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Kirill Balakhonov
Kirill Balakhonov

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Web3 Indexing: The Ultimate Guide (No Prior Knowledge Required)

It’s hard to say that the data engineering culture is deeply ingrained in the Web3 developer community. And not every developer can easily determine what indexing means in the context of Web3. I would like to define some details on this topic and talk about The Graph which has become the de facto industry standard for accessing data on the blockchain for DApp builders.

Let’s start with indexing.

Indexing in databases is the process of creating a data structure that sorts and organizes the data in a database in such a way that search queries can be executed efficiently. By creating an index on a database table, the database server can more quickly search and retrieve the data that matches the criteria specified in a query. This helps to improve the performance of the database and reduces the time it takes to retrieve information.

But what about indexing in blockchains? The most popular blockchain architecture is EVM (Ethereum Virtual Machine).

The Ethereum Virtual Machine (EVM) is a runtime environment that executes smart contracts on the Ethereum blockchain. It is a computer program that runs in every node on the Ethereum network. It is responsible for executing the code of smart contracts and also provides security features such as sandboxing and gas usage control. The EVM ensures that all participants on the Ethereum network can execute smart contracts in a consistent and secure way.

As you might know, data on the blockchain is stored as blocks with transactions inside. Also, you might know that there are two types of accounts:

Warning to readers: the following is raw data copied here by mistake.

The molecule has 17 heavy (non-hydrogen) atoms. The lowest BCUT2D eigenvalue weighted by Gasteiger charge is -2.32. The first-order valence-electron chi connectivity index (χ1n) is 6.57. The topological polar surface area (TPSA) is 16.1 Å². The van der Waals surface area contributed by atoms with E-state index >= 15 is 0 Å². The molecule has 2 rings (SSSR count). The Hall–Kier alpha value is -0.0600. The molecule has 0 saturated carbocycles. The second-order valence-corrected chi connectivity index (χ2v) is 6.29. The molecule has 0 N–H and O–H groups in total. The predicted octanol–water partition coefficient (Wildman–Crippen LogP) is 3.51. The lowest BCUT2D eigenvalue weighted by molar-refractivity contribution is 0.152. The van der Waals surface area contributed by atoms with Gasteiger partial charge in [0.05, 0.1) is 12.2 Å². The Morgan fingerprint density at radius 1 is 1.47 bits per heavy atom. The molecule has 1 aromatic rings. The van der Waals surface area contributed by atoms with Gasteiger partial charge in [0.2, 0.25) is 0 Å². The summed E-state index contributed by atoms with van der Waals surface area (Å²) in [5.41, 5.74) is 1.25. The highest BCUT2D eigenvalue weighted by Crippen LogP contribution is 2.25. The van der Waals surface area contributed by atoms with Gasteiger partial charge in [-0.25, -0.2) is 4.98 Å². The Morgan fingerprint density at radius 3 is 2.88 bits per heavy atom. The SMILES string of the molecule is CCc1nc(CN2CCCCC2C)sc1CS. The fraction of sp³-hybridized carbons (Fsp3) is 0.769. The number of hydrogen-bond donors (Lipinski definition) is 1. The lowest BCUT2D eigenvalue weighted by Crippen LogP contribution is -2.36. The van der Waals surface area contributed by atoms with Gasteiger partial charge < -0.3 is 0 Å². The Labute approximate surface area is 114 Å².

1. Externally owned account — described by any ordinary wallet address.

  2. Contract account — described by any deployed smart contract address.


If you send some ether from your account to any other external owner account — there is nothing behind the scenes. But if you send some ether to a smart contract address with any payload you actually run some method on the smart contract that is actually creating some “internal” transactions.

Okay, if any transaction can be found on the blockchain, why not transform all the data into a big constantly updating database which can be queried in SQL-like format?

The problem is that you can access the data of a smart contract only if you have a “key” to decipher it. Without this “key,” the data of smart contracts on the blockchain is actually a mess. This key is called ABI (Application Binary Interface).

ABI (Application Binary Interface) is a standard that defines the way a smart contract communicates with the outside world, including other smart contracts and user interfaces. It defines the data structure, function signatures, and argument types of a smart contract to enable correct and efficient communication between the contract and its users.

Any smart contract on-chain has an ABI. The problem is that you might not have an ABI for a smart contract that you are interested in. Sometimes, you can find an ABI file (which is actually a JSON file with the names of functions and variables of a smart contract — like an interface to communicate with)

  • on Etherscan (if the smart contract has been verified)
  • on GitHub (if the developers open-sourced the project)
  • or if a smart contract relates to any standard type like ERC-20, ERC-721, etc.

Of course, if you are a developer of a smart contract, you have the ABI, because it is generated while compiling.

How it looks like from the developer’s side

But let’s not stop at the concept of ABI. What if we look at this topic from the smart contract developer side? What is a smart contract? The answer is much easier than you thought. Here is a simple explanation for anybody who is familiar with Object-oriented Programming:

A smart contract in the code of a developer is a class with fields and methods (for EVM-compatible chains smart contracts are usually written in Solidity). And the smart contract which has been deployed on-chain becomes an object of this class. So it lives its life allowing users to call its methods and change its internal fields.